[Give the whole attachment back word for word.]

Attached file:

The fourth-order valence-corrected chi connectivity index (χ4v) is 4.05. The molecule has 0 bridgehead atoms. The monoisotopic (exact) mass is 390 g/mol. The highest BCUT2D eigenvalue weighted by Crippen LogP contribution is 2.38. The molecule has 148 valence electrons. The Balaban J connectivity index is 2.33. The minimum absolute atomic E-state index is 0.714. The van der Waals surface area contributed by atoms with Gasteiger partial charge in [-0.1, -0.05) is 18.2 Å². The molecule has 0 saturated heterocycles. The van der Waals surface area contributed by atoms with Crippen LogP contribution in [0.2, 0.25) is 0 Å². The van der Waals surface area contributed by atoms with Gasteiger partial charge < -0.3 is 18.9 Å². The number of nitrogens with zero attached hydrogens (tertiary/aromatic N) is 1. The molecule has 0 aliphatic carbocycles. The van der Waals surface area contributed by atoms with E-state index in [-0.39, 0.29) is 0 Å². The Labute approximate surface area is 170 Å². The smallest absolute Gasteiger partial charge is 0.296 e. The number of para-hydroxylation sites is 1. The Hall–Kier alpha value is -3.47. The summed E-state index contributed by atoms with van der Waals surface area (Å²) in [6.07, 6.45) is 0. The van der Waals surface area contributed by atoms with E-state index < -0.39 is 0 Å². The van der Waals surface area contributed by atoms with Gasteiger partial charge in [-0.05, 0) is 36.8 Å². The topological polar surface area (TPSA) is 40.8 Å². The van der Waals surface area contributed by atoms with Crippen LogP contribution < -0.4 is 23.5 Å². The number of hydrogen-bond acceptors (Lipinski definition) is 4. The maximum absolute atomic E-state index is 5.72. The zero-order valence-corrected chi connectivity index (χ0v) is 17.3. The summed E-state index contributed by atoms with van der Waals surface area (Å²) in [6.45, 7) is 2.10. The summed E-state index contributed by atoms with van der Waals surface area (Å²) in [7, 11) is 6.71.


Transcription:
The fourth-order valence-corrected chi connectivity index (χ4v) is 4.05. The molecule has 0 bridgehead atoms. The monoisotopic (exact) mass is 390 g/mol. The highest BCUT2D eigenvalue weighted by Crippen LogP contribution is 2.38. The molecule has 148 valence electrons. The Balaban J connectivity index is 2.33. The minimum absolute atomic E-state index is 0.714. The van der Waals surface area contributed by atoms with Gasteiger partial charge in [-0.1, -0.05) is 18.2 Å². The molecule has 0 saturated heterocycles. The van der Waals surface area contributed by atoms with Crippen LogP contribution in [0.2, 0.25) is 0 Å². The van der Waals surface area contributed by atoms with Gasteiger partial charge < -0.3 is 18.9 Å². The number of nitrogens with zero attached hydrogens (tertiary/aromatic N) is 1. The molecule has 0 aliphatic carbocycles. The van der Waals surface area contributed by atoms with E-state index in [-0.39, 0.29) is 0 Å². The Labute approximate surface area is 170 Å². The smallest absolute Gasteiger partial charge is 0.296 e. The number of para-hydroxylation sites is 1. The Hall–Kier alpha value is -3.47. The summed E-state index contributed by atoms with van der Waals surface area (Å²) in [6.07, 6.45) is 0. The van der Waals surface area contributed by atoms with E-state index < -0.39 is 0 Å². The van der Waals surface area contributed by atoms with Gasteiger partial charge in [-0.05, 0) is 36.8 Å². The topological polar surface area (TPSA) is 40.8 Å². The van der Waals surface area contributed by atoms with Crippen LogP contribution < -0.4 is 23.5 Å². The number of hydrogen-bond acceptors (Lipinski definition) is 4. The maximum absolute atomic E-state index is 5.72. The zero-order valence-corrected chi connectivity index (χ0v) is 17.3. The summed E-state index contributed by atoms with van der Waals surface area (Å²) in [6.45, 7) is 2.10. The summed E-state index contributed by atoms with van der Waals surface area (Å²) in [7, 11) is 6.71.